Cleveland pear trees are flowering ornamental trees that grow in a semi-oval, symmetrical shape. The trees bloom with white flowers during spring and reach a mature height of 30 to 40 feet. Cleveland pear trees are ideal for small to medium sized areas and adapt easily to most soil types. The trees have a moderate level of resistance to a number of common tree diseases but are not entirely immune to common diseases of ornamental trees.
Fire blight is one of the most common bacterial diseases of ornamental pear trees and is caused by the bacterium Erwinia amylovora. The disease mostly occurs during spring. Heavy application of fertilizer increases tree susceptibility to the disease, which is characterized by the appearance of blighted foliage and blossoms near stem ends. As the disease progresses, foliage rapidly wilts and browns, appearing fire-scorched or frost-damaged. Choose disease-resistant varieties to prevent the disease. If fire blight is present, prune away infected tree parts. Chemical control methods are rarely successful, but spraying trees with streptomycin prior to bloom time is often effective.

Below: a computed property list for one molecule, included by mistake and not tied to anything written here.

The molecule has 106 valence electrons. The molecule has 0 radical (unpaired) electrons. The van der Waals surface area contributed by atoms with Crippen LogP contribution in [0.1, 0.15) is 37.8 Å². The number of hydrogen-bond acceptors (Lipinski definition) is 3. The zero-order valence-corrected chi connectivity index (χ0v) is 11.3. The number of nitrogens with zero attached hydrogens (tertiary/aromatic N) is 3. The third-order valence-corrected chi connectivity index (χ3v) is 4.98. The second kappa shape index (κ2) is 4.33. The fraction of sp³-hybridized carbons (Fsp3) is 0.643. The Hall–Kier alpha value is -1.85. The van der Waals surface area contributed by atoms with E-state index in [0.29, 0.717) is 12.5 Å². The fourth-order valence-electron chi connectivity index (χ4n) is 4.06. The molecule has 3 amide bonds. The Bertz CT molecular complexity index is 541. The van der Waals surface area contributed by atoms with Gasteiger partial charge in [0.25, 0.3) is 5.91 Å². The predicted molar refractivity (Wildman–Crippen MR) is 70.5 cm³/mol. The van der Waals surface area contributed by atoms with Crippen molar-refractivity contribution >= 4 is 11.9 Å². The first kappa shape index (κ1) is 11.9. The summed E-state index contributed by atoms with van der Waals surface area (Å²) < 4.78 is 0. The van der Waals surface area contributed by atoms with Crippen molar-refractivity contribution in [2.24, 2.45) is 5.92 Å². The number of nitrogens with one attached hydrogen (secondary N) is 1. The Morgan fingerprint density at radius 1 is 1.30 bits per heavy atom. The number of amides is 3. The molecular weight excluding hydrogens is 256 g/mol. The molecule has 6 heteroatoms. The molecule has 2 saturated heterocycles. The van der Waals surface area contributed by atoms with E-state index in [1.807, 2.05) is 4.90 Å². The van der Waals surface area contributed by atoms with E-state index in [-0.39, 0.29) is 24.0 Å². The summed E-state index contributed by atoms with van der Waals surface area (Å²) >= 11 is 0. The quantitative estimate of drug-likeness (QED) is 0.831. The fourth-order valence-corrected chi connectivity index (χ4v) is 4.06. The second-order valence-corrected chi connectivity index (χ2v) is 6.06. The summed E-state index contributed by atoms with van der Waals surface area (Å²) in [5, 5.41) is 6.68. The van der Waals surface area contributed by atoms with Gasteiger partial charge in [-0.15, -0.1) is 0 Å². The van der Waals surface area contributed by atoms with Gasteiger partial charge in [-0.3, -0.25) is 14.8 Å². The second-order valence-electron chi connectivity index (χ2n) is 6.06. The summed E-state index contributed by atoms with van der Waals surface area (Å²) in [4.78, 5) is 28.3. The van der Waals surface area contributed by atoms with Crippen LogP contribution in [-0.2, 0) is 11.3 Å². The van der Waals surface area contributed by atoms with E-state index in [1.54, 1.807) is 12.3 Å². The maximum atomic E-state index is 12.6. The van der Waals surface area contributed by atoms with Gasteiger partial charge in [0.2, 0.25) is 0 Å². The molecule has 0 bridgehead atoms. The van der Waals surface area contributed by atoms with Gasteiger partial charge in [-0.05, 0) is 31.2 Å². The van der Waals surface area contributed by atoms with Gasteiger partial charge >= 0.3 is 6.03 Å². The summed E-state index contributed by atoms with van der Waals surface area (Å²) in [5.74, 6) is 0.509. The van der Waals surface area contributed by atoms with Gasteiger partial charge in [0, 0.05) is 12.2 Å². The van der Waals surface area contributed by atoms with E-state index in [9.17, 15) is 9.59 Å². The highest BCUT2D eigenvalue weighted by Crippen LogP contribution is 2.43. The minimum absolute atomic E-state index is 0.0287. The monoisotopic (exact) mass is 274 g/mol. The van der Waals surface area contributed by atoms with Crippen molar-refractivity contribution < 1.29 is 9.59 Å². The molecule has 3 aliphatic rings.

Anthracnose is a foliar disease of ornamental trees including the ornamental pear. The disease afflicts the leaves and twigs of the tree during cooler, wet weather and is characterized by the appearance of leaf spots, twig dieback and cankers on branches. The best preventive measure against anthracnose is to plant disease-resistant tree varieties. Fungicides are effective before and after the infection occurs.
Leaf spot is a fungal disease of ornamental pears caused by a variety of different fungi. The disease appears in the form of scattered but definite, oval to round spots on the leaves. Leaf spot is most evident during summer and persists during periods of light and frequent rainfall, humidity and fog. Leaf spot leads to premature defoliation in trees, gradually weakening the tree and stunting growth. The presence of leaf spot increases tree susceptibility to a number of other diseases such as bark borers and winter injury. Preventive measures include the application of ammonium nitrate fertilizer and pruning trees to improve air circulation.
Irum Sarfaraz is a freelance writer with over 20 years of nonfiction writing experience in newspaper op-eds and magazine writing, book editing, translating and research writing. Sarfaraz is originally from Pakistan and has been published in both American and Pakistani newspapers and magazines. She holds a Bachelor of Arts in English literature, and diplomas in nonfiction writing.